Alan Jacobs, quoting a Wesley Hill passage contrasting the serenity of Socrates’ death with the agony of Christ’s:
In sharp distinction from this portrait, for Cullmann, lies the stark horror of Jesus’ death. “In Gethsemane He knows that death stands before Him, just as Socrates expected death on his last day.” And yet the contrast between these two figures’ responses could not be greater. Whereas Socrates maintains his equilibrium, Jesus “trembles” and becomes distressed (Mark 14:33). “Jesus is so thoroughly human that He shares the natural fear of death,” says Cullmann. “Death for Him is not something divine: it is something dreadful.” It leads Jesus to offer up “loud cries and tears” (Hebrews 5:7). He utters the “cry of dereliction” from the cross (Mark 15:34), protesting death’s most pitiless feature — its insistence that each person must endure it alone, with no prospect of a reprieve or rescue. “Death in itself is not beautiful, not even the death of Jesus,” Cullmann concludes. We might well say about the four Gospels’ accounts of Jesus’s final hours what Rowan Williams once said in a slightly different context: these stories “are about difficulty, unexpected outcomes, silences, errors, about what is not readily accessible or readily understood.” That’s what death means, even for the Lord himself.
This makes me wonder if, in describing my father’s death as “peaceful,” I have downplayed the ugliness of his struggle to die. I mean, you could call it “peaceful” in that it took place at home, in bed, with friends and family surrounding him, praying for him. Certainly the effect of the way he died on those who carried him to that precipice was one of peacefulness. But if I gave you the impression that he simply closed his eyes and went to sleep, I made a mistake.
Indeed, one of the things that most struck me about attending my father in the last week of his life was how much the life he had left in him, and how much his body, broken and battered as it was, resisted death. I will not be morbid in describing what he suffered there at the last, but there was nothing beautiful in his physical agony. On the last day or two, when he was comatose, every so often a fathomless groan would arise from the depths of his body, roll through it like a temblor, and emerge from his grimacing face. I have never heard a human being make that sound.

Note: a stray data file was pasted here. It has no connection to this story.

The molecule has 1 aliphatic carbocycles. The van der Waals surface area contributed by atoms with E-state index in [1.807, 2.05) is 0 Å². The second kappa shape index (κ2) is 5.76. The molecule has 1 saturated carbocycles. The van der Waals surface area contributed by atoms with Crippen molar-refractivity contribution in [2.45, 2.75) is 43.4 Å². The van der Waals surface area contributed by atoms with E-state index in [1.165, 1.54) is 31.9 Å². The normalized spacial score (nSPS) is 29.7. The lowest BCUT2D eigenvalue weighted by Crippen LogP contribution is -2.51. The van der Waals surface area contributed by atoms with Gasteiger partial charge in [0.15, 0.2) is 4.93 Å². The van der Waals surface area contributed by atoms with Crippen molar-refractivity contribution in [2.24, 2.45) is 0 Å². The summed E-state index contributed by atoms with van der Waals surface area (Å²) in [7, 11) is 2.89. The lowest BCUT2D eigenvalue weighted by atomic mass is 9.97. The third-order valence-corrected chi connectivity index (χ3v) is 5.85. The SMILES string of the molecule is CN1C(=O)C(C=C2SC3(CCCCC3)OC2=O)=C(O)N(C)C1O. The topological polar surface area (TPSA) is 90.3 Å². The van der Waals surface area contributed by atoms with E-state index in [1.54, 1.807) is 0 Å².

The beauty came in that he did not suffer alone. Only he could walk that path, but we went with him as far as we could go, holding him up, encouraging him, soothing his pain with words, touch, and medicine, petitioning God on his behalf. Nothing can ever make death on its own beautiful. What he suffered was dreadful, excruciating, as ferocious life wrung his rag-like body out again and again, until the end. But he died in faith, hope, and love, in the certainty of resurrection. That changes everything.
UPDATE: I was thinking in liturgy this morning (Dormition on the Old Calendar) that watching my father’s decline was like witnessing the fall of a once-great city. We in the South are big ones for ruins, and the “long defeat” of life (the phrase is Tolkien’s) is something that we are tempted to romanticize. I hope I am not romanticizing what Daddy went through at the end. For me, and for people who hold the Christian faith, the consolation is knowing, through faith, that the death of the body is not the end of our story. It is also to know the difference between what is precious but perishable, and what is imperishable. All we have this morning of my father’s body are ashes, but his soul lives on forever. That is my faith. That is my hope.
Two short passages from Dante’s Paradiso come to mind:
It is well that endless be his grief
who, for love of things that do not last,
casts off a love that never dies.
— Paradiso XV: 10-12
And this, from St. Bernard of Clairvaux, to the pilgrim:
‘Child of grace,’ he said, ‘you will not know
this joyful state if you maintain your gaze,
instead of upward, fixed down here. …’
— Paradiso XXXI: 112-114
With me, things could have gone the way of the first verses, or by the way of the second ones. Somehow, by some divine grace, I was able to look upward and beyond, I found the strength to gaze into my father’s face as he breathed his last, and not to grieve, but to rejoice. I have lived in this joyful state all week, by the power of the love that never dies. In the liturgy today, Father Matthew, preaching about the humility of the Virgin Mary, said we so often have to endure great suffering to prepare ourselves to be sufficiently humble to receive God’s grace. This, for me, was the meaning of the last three years: to drive me to my knees, and to draw my eyes upward, so that I would be able to stand later today a free man, receiving my father’s ashes and carrying them to his grave.
We are always dying. The question is, are we being reborn?